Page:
As events surrounding the UN upgrade of Palestine into a no hog dominate the headlines, developments in Syria are not getting the attention it should. Yesterday was a dramatic day for the country: Jihad Makdissi, a foreign ministry spokesman who was the most public face of Bashar Al Assad’s government, defected and fled the country; the rebel fighters shot down a MiG warplane in Damascus province that had been bombing rebel strongholds; the United Nations said it is preparing to evacuate all non-essential staff from Syria and the White House expressed concern that the beleaguered regime might be considering use of chemical weapons against its own people.
The UN is preparing to evacuate all non-essential staff from Syria and put those who remain in the country on standby to move to places of safety due to the precarious security situation. The UN’s under-secretary for safety and security, Gregory Starr, announced that the organisation had also cancelled all missions to Syria from abroad and suspended its activities inside the country.
There are clear indications that the fighting in Syria is entering a decisive, and most probably, the final phase. The defection of the foreign ministry spokesman comes after a long gap and is an indication of the ground reality. Assad was able to crack down on defections after several such high-profile cases in the beginning of the uprising and Jihad Makdissi’s exit shows Assad is fast losing his grip. More defections are expected in the coming days as fighting intensifies and Assad’s forces fail to hold their ground.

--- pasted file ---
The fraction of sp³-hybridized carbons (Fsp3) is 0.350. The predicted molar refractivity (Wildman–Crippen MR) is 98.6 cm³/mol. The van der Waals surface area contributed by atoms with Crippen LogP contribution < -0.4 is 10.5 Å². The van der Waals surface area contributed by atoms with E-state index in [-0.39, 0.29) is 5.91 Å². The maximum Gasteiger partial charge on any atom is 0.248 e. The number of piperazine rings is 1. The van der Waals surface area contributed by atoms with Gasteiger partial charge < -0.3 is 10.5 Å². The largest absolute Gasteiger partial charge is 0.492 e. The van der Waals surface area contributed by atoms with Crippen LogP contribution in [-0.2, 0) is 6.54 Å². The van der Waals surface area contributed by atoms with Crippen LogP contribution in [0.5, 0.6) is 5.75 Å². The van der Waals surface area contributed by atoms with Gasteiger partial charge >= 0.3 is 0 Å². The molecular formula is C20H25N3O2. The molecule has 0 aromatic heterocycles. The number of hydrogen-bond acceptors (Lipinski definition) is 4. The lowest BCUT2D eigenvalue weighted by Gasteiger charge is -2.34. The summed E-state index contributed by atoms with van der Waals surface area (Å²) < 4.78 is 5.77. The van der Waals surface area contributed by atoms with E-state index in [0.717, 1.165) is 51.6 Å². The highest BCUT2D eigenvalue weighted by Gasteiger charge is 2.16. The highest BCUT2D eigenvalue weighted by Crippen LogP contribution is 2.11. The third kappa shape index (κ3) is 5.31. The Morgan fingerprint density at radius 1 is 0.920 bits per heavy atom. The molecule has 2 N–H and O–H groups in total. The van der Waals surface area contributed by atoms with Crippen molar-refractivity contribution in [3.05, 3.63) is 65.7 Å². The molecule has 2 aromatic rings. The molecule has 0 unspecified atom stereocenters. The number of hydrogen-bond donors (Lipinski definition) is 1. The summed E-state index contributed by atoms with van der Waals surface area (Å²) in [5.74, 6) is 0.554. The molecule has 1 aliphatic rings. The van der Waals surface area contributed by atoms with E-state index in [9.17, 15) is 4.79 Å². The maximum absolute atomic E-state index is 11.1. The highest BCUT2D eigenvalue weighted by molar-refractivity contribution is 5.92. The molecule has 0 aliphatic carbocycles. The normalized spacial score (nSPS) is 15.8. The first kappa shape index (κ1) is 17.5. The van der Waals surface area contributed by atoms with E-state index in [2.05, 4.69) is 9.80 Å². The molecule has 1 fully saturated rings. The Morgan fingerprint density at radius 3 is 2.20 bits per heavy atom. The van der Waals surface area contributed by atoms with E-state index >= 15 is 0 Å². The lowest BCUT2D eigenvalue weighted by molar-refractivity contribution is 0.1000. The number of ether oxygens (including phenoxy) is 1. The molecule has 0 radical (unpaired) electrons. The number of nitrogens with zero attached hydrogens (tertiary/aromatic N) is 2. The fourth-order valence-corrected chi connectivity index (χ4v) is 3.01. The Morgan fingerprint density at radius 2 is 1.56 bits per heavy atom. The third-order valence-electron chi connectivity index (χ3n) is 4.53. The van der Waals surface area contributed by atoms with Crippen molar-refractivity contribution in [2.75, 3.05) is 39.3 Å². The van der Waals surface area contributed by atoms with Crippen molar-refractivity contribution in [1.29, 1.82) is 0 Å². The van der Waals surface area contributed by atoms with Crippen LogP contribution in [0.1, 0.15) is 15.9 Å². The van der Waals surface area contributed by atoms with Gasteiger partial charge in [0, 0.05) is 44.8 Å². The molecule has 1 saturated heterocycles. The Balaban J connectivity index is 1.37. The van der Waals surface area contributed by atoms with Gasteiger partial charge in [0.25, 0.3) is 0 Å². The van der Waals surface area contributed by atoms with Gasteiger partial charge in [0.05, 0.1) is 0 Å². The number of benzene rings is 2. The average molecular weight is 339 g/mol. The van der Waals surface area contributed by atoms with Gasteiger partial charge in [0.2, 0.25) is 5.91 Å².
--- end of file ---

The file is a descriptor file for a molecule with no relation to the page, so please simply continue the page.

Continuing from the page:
Makdissi’s defection is significant for the simple reason that he belongs to Syria’s Christian minority, which has largely stood behind Assad. He worked with the foreign ministry for ten years and speaks fluent English, a rarity in a state apparatus shaped by the Baath Party’s anti-Western ideology. He was rarely seen in the media in recent weeks. According to reports, Makdissi had left Beirut and was on his way to London, where he was expected to remain.
The latest developments in Syria demand an urgent response from the international community, especially Arabs. It is time for the opposition and their foreign supporters to plan the transition in the country and closely monitor Assad and his forces to make sure he doesn’t resort to mass killing of his people. The regime has said that it would not use chemical weapons, but a ruler like Assad who is being ousted can’t be expected to behave with sanity and kindness during his last days in power.
There is a need to bring the uprising to its logical conclusion. Russia and China, who have been supporting Assad, need to rethink their strategy and throw their weight behind the people.